BUSINESS SCHOOL OPENS PORTALS AS STUDENTS ENROLL

"Financial Management" To Supplant Course Given by Dewing--One Course To Be Free For Business Men

Entering upon its second quarter century of existence, as the College nears the tercentenary mark, the Business School will open its doors to the first-year class today. Registration of students in other departments of the University, and of second-year Business students, will take place during the remainder of the week and on Monday.

The changes in the American economic system brought about or foreshadowed by the National Industrial Recovery Act are expected to receive consideration in many of the courses this year. The School plans no change in its policies or methods of teaching, however, in consequence of the N. R. A. An elective course in "Business Economics," inaugurated last year, will be given again in the second term.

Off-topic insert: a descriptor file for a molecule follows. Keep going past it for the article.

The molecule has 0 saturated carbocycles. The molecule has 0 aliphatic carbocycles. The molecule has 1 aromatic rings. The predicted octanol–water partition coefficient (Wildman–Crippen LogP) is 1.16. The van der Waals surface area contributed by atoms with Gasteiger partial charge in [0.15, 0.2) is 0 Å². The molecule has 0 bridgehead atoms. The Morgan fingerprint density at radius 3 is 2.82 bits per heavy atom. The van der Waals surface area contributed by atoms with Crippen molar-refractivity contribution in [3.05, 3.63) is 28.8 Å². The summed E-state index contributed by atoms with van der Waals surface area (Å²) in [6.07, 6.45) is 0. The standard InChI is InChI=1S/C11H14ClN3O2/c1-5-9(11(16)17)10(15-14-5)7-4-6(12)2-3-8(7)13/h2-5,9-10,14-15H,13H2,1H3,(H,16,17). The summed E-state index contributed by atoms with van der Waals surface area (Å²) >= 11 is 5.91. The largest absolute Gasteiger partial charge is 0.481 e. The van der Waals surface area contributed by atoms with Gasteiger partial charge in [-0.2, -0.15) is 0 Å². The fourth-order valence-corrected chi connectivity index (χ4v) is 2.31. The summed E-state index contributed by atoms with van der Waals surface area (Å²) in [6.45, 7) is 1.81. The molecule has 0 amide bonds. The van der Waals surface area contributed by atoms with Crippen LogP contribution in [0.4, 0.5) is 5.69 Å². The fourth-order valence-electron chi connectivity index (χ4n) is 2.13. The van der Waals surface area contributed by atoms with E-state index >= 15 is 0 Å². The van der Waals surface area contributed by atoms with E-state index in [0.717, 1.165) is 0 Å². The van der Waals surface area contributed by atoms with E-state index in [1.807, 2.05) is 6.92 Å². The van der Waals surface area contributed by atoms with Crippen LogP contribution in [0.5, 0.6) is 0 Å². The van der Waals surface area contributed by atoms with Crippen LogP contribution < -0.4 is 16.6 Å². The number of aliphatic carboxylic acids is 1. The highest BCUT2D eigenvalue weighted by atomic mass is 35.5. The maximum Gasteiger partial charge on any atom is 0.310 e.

Due to the resignation of Arthur S. Dewing, professor of Finance, the course in "Corporation Finance" will not be given this year. In its place, a course in "Financial Management" will be offered, with Thomas H. Sanders, professor of Accounting, lecturing on the interpretation of financial statements during the first half-year. In the second term, Clinton P. Biddle, professor of Investment Banking, and William L. Crum, professor of Economics, will take up the financial problems of corporations.

Announcement was made recently that the course in "International Commercial Relations" will be open to business and professional men this year without charge. The funds to make this possible were left in 1913 by the late George H. Leatherbee.